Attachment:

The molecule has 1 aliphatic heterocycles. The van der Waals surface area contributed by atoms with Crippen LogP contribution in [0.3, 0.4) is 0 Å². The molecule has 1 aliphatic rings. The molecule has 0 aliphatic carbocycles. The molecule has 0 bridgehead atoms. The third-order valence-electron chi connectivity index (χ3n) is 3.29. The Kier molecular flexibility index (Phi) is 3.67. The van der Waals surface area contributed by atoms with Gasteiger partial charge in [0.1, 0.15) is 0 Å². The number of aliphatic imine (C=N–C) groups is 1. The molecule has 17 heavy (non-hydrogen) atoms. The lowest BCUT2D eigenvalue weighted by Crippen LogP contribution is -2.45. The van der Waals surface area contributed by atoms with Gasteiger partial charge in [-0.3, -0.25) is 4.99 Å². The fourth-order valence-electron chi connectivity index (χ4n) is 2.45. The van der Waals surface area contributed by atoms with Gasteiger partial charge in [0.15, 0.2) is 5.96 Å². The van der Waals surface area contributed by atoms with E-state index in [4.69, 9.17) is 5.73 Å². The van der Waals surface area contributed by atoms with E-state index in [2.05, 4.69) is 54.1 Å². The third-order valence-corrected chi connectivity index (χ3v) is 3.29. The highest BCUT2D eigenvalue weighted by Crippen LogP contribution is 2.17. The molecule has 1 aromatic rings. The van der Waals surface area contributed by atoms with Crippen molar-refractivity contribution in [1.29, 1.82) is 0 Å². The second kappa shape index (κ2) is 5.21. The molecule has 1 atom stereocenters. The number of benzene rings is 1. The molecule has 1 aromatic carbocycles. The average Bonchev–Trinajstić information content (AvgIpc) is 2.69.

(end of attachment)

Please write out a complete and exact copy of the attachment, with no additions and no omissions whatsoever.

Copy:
The molecule has 1 aliphatic heterocycles. The van der Waals surface area contributed by atoms with Crippen LogP contribution in [0.3, 0.4) is 0 Å². The molecule has 1 aliphatic rings. The molecule has 0 aliphatic carbocycles. The molecule has 0 bridgehead atoms. The third-order valence-electron chi connectivity index (χ3n) is 3.29. The Kier molecular flexibility index (Phi) is 3.67. The van der Waals surface area contributed by atoms with Gasteiger partial charge in [0.1, 0.15) is 0 Å². The number of aliphatic imine (C=N–C) groups is 1. The molecule has 17 heavy (non-hydrogen) atoms. The lowest BCUT2D eigenvalue weighted by Crippen LogP contribution is -2.45. The van der Waals surface area contributed by atoms with Gasteiger partial charge in [-0.3, -0.25) is 4.99 Å². The fourth-order valence-electron chi connectivity index (χ4n) is 2.45. The van der Waals surface area contributed by atoms with Gasteiger partial charge in [0.15, 0.2) is 5.96 Å². The van der Waals surface area contributed by atoms with E-state index in [4.69, 9.17) is 5.73 Å². The van der Waals surface area contributed by atoms with E-state index in [2.05, 4.69) is 54.1 Å². The third-order valence-corrected chi connectivity index (χ3v) is 3.29. The highest BCUT2D eigenvalue weighted by Crippen LogP contribution is 2.17. The molecule has 1 aromatic rings. The van der Waals surface area contributed by atoms with Crippen molar-refractivity contribution in [1.29, 1.82) is 0 Å². The second kappa shape index (κ2) is 5.21. The molecule has 1 atom stereocenters. The number of benzene rings is 1. The molecule has 1 aromatic carbocycles. The average Bonchev–Trinajstić information content (AvgIpc) is 2.69.